After two days and six votes called, there is still no Speaker of the House in Washington as of Thursday morning.
But Republicans in the Texas delegation in Washington have certainly been playing a role in the continued fight over Calif. Republican congressman Kevin McCarthy’s bid to take on the role.
Brandon Rottinghaus, a political science professor at the University of Houston, said the lack of consensus among House Republicans is a sign of wider-spread political polarization.
“I think, ultimately, you’re going to see a kind of narrowing of the congressional agenda,” he said. “But it’s dangerous in a moment where you need to pass a budget or increase a debt ceiling. Ultimately, it may mean that there’s a reduction in the power of the speaker. We’ve seen this basically about 100 years ago, and there’s real ramifications in terms of leadership if you have a speaker who’s weak.”
Rottinghaus said there are several camps among the Texas delegation in the House. Leading one side is Rep. Chip Roy who has been outspoken in voting for a speaker other than McCarthy.
“If there’s an opportunity to stick a finger in the eye of the establishment, you can bet there will be a Texas Republican there to help,” he said. “Texas has about 1/10 of the whole GOP House conference. So they’re in a position to be able to determine the fight. You’ve got three of them in particular who have worked against a presumptive speaker, Kevin McCarthy, led by Chip Roy, who’s played a major role in trying to find somebody different because they simply don’t trust McCarthy to do the job.”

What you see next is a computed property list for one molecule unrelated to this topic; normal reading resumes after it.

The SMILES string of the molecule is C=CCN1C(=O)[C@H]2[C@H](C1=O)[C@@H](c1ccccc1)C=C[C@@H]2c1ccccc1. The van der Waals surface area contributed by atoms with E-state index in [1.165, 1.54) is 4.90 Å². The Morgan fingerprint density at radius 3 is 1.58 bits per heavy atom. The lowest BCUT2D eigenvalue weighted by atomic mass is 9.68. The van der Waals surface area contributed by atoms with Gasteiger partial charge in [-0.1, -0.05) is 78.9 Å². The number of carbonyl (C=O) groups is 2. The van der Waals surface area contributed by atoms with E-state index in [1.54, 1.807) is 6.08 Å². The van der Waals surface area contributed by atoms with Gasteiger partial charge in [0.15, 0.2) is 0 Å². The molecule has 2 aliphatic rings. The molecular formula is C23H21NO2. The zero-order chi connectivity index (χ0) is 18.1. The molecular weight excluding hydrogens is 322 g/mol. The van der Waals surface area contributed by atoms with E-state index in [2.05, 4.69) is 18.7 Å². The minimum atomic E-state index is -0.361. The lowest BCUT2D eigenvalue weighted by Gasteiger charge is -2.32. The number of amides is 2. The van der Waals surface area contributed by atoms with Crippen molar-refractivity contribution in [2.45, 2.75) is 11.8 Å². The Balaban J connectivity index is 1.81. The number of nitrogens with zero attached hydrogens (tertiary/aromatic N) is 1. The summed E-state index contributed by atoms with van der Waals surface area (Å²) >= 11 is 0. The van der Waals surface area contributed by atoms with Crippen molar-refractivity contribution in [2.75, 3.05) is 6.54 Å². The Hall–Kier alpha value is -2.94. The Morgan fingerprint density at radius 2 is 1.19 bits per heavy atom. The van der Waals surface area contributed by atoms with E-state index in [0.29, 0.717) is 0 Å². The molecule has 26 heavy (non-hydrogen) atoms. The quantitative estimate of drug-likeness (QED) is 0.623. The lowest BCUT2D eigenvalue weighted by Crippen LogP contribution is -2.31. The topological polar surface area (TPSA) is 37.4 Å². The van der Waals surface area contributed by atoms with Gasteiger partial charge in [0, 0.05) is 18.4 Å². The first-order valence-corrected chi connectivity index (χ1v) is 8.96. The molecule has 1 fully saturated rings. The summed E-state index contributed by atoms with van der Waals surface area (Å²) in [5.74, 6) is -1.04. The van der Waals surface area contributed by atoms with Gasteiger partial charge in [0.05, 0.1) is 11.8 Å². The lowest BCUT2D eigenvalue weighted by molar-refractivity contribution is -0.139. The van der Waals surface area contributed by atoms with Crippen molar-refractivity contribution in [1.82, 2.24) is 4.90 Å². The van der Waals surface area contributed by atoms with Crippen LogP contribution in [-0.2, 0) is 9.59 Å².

In addition to what Rottinghaus called the “rebel camp” led by Roy, he identified a “move on camp” led by Rep. Pete Sessions.
“Pete Sessions has said we’ve already had several rounds. It doesn’t look like things are going to change. So let’s find somebody new,” Rottinghaus said. “And then you’ve got the kind of ‘team embarrassment camp’ people like Dan Crenshaw, who’ve been waiting patiently in line to try to get the gavel to Homeland Security, in particular, for him. He says, and he’s not alone, that this is silly and that this is something that makes the party look bad and they want to move on and actually get to the business of governing.”
Rottinghaus said part of what’s at play here is that, although the Texas delegation is large, it lacks members with longevity in the House.
“The delegation has been weakened. Strength in Congress is really about longevity. And Texas doesn’t have that yet,” he said. “Now, they will get there because obviously these numbers mean something and the likelihood of longevity is going to last. But this is something that may weaken their position.”
Despite the chaos on Capitol Hill, Rottinghaus said he does not anticipate similar disagreements unfolding when the Texas State House of Representatives moves to pick its own speaker next week.
“There has historically been a time in Texas history where you’ve had these kind of unity speakers (across parties),” he said. “We generally see speakers being chosen from the moderate wing of their party, the polarization that happens in Texas and that’s been happening across the country makes it really challenging for partisans to vote for somebody of the other party. So I don’t see it happening here, but it has happened. And you know, we can’t ever say ‘no.’”